You are here

SolarEdge to provide inverter technology for Tesla’s solar-powered Powerwall battery

Herzliya-based SolarEdge Technologies Inc. will be teaming up with electric-vehicle industry leader Tesla Motors to provide an inverter solution for the Californian company’s new solar-powered Powerwall home battery system, the Israeli firm announced on Monday. SolarEdge will be supplying an inverter system that will enable photovoltaic (PV) and grid integration with Tesla’s recently announced Powerwall home battery – a storage pack capable of supplying electricity for homes when the sun goes down. Combining their technologies, the partners said they are building upon SolarEdge’s DC-optimized inverter solution and Tesla’s automotive-grade energy-storage technology to provide a more economical solution for residential solar generation.

“Tesla’s collaboration with SolarEdge unites leading organizations in two rapidly growing industries, solar energy and energy storage, to bring homeowners a more cost-effective and integrated energy generation, storage and consumption solution,” Tesla CTO J.B. Straubel said. “SolarEdge’s commitment to improving the value of PV systems through product innovation, combined with more than 1.3 gigawatts of successful deployments, makes it an ideal partner for Tesla to develop and introduce this new energy-storage solution to the PV market.”

The Powerwall will be available in two models, a 7-kilowatt- hours daily cycle version for everyday use and a 10-kWh weekly cycle version for backup in the event of a power failure or disaster. The two are priced at $3,000 and $3,500, respectively. The battery is designed to collect solar energy accumulated daytime hours and use it to power the home in the evening and morning, when electricity usage is highest but sunlight is lacking.

“We have this handy fusion reactor in the sky called the sun. You don’t have to do anything – it just works. It shows up everyday and produces ridiculous amounts of power,” Tesla CEO Elon Musk said at last week’s launch event for Powerwall, which was fully powered by solar-charged batteries.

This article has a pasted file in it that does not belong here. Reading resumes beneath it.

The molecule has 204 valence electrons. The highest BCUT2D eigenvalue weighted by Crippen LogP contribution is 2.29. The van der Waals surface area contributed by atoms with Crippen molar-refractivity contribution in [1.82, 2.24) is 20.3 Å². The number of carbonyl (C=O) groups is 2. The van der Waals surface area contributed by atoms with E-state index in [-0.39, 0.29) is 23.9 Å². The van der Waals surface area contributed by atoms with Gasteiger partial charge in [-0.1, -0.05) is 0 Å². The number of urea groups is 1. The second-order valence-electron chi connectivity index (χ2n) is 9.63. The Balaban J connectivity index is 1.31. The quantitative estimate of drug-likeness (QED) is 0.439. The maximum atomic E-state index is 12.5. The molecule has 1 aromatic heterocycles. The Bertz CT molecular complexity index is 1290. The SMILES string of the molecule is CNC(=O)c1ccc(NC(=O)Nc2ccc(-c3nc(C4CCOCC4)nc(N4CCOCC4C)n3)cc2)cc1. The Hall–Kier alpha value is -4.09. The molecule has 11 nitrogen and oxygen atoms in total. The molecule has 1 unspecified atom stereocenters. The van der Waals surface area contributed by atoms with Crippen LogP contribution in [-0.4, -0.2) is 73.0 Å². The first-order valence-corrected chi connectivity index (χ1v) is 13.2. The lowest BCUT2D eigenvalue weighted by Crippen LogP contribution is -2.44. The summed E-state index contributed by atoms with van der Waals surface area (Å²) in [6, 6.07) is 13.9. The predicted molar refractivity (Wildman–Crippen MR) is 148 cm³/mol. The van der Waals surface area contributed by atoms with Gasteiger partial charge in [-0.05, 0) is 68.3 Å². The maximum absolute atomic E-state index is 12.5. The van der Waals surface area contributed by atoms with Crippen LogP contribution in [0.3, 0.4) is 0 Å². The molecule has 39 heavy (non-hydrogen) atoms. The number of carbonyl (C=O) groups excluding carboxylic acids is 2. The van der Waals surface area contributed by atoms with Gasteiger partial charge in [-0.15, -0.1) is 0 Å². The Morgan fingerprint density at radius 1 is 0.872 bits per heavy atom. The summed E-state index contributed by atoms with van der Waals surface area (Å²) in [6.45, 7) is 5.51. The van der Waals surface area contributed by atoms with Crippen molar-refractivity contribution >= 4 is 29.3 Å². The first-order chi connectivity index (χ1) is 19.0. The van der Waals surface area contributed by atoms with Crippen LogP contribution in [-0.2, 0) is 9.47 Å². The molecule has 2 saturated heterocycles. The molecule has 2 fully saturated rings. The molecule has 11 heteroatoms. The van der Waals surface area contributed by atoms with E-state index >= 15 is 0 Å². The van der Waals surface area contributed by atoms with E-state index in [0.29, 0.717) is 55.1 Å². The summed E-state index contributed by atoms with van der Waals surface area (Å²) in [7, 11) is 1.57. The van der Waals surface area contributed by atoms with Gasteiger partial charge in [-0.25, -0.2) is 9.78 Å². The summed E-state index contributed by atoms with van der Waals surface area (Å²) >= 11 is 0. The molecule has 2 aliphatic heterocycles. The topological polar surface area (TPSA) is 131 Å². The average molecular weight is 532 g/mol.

The batteries could potentially provide a sort of “smart grid” solution without actually needing a smart grid, according to Tesla. Although they are marketed as a solution for storing solar power, the batteries can also store electricity from the grid during less-expensive offpeak hours and then supply it to the home during the expensive peak hours when there is highest demand.

As for electric cars, such a device could help alleviate the problems an electric grid would face if large numbers of people suddenly needed to charge their cars at home, Tesla said. The Powerwall, integrated with the SolarEdge inverting system, is expected not only to serve as a backup power source when needed, but also to help homeowners maximize self-consumption and become increasingly energy independent, according to SolarEdge.

Operating with just one SolarEdge DC-optimized inverter, the home battery will have low operational and maintenance costs and will include remote monitoring and troubleshooting. The system employs SolarEdge’s SafeDC architecture, which enables safe voltage levels in the event of inverter or grid disconnection, as well as integrated rapid shutdown functionality, the company said. Since beginning commercial shipments in 2010, SolarEdge has delivered approximately 1.3 GW worth of DC-optimized inverter systems and other products for installation in photovoltaic solar systems in more than 70 countries, according to company data.

“Like SolarEdge, Tesla recognizes the need and opportunity to develop innovative solutions designed to lower the cost of solar energy and make clean, renewable energy more feasible for customers around the world,” SolarEdge marketing and product vice president Lior Handelsman said. “Tesla’s industry-leading battery- storage technology makes it a natural fit for this endeavor,” he said. “Together, we are taking the first step toward widespread adoption of integrated solar-energy generation and storage in the residential market.”

Niv Elis, Sharon Udasin